NEWS ANALYSIS: Details emerge on Ukrainian arms sale to Iraq
By Stefan Korshak Dec 10, 2009, 13:44 GMT
Kiev - A 2.4-billion-dollar Ukrainian weapons sale to Iraq will give Baghdad's army a powerful upgrade and the former Soviet republic's arms industry an unprecedented capital injection, according to news reports Thursday.
Once complete, the sale to Iraq will be the biggest weapons export contract in Ukrainian history, dwarfing a 650-million-dollar delivery of 320 tanks to Pakistan ending in 2002.
The biggest ticket item made public so far in the Iraq deal is 420 Ukrainian-manufactured BTR-4 armoured personnel carriers, confirmed by former Defence Minister Anatoly Hrytsenko, according to a report by the Korrespondent website.
The BTR-4 is Ukraine's top-of-the-line troop carrier, an eight- wheeled armoured vehicle built to accept a modular turret equipped with customer-specified combinations of machine guns, anti-tank missiles and sensors, according to data made public by Ukraine's state-owned arms export monopoly
Ukrspetsexport officials did not respond immediately to a request for comment by German News Agency dpa.
Officials at Ukraine's Cabinet of Ministers likewise declined to respond to questions about the arms deal.
The US-based trading firm Defence Solutions Holding Inc has advertised the BTR-4 on the international arms market as costing between 1.5 to 2 million dollars per unit, with some components of Macedonian manufacture, according to the company website.
The BTR-4 began serial production at the Malyshev arms plant in the eastern Ukrainian city of Kharkiv in 2009, with an order for 10 vehicles from Ukraine's Defence Ministry.
Macedonia is considering ordering 200 of the personnel carriers for itself, according to a report by the Interfax news agency.
In an already-signed 80-million-dollar deal that is included in the 2.4-billion-dollar package, Ukraine's Antonov aerospace corporation will deliver to the Iraqi air force six An-32 military cargo planes by April 2010, according to a Vlasti.net report.
Contracts for some 400 million dollars of the 2.4 billion dollars Iraq earmarked for Ukrainian weapons and military technologies have already been signed, Hrytsenko said.
Ukrainian and Iraqi negotiators are currently discussing two major contracts for other Ukrainian-produced military major equipment, including battle tanks, Mi-8 transport helicopters and weapons guidance systems, according to a Zerkalo Nedeli newspaper report.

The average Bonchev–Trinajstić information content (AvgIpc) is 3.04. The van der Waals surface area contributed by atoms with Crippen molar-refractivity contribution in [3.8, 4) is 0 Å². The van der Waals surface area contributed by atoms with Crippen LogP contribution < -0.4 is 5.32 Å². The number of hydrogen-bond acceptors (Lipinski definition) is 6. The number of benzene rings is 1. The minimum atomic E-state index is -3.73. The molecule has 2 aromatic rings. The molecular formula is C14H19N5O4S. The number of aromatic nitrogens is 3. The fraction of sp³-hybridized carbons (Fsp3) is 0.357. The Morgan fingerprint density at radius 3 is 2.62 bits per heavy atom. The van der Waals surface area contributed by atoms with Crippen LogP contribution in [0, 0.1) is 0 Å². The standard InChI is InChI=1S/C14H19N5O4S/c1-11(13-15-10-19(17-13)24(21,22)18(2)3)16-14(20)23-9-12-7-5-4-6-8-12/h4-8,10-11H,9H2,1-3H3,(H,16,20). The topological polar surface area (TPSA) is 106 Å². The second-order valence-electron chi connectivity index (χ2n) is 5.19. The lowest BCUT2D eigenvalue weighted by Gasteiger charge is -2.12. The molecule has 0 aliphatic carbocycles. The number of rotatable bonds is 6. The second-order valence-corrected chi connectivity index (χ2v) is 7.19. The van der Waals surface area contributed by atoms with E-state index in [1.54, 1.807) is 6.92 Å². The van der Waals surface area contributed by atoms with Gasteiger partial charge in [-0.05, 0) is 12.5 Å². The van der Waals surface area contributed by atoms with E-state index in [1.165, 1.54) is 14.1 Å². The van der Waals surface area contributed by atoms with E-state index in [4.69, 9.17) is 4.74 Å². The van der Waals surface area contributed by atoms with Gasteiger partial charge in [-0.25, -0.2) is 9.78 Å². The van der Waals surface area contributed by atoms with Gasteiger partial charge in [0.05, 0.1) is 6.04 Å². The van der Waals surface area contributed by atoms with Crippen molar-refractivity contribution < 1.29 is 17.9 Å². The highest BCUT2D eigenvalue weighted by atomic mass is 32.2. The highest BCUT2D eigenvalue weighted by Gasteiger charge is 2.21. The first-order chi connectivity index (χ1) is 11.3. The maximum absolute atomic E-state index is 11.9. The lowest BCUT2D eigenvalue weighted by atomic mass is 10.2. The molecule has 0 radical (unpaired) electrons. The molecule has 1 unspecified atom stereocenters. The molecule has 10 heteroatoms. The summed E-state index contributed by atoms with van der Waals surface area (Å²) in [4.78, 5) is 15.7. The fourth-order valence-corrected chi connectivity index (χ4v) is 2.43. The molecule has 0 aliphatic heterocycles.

More than 80 Ukrainian state-owned arms factories will produce components to fill the present Iraqi government order over the next three years, the newspaper said.
Polish, Czech, Bulgarian and Slovenian companies also were in bidding for the deal, according to the report.
The Iraq arms deal will turn Ukraine into the world's fifth largest exporter, according to a Nezavisimaya Gazeta report.
Ukraine's arms industry also produces sensors, automotive parts, conventional munitions, missiles, communications and air defence kits that approach standards of the North Atlantic Treaty Organization and that are suitable for developing-world militaries, Ukrspestexport officials have said.
Ukraine in 2008 was the world's 14th largest arms exporter, according to data from the Stockholm International Research Institute.
A high-tech Ukraine-manufactured radar called Kolchuga - according to its Donetsk manufacturer, capable of detecting stealth aircraft - even landed Kiev in hot water in 2003, when Washington accused Ukraine of selling a Kolchuga system to Iraqi dictator Saddam Hussein.
Ukraine's military and the Western-leaning wing of its political elite have long been keen on closer cooperation with the US and NATO armies as a means of obtaining badly needed cash for training and new equipment, and as a route out from under Russia's military shadow.
Ukraine maintained a brigade of infantry in Iraq as part of the US-led occupation army, from 2003 - 2008. Much of the brigade's equipment was turned over to the Iraqi army after the Ukrainians left.
Polls show that Ukraine's population is against joining NATO, and suspicious of military deployments abroad.
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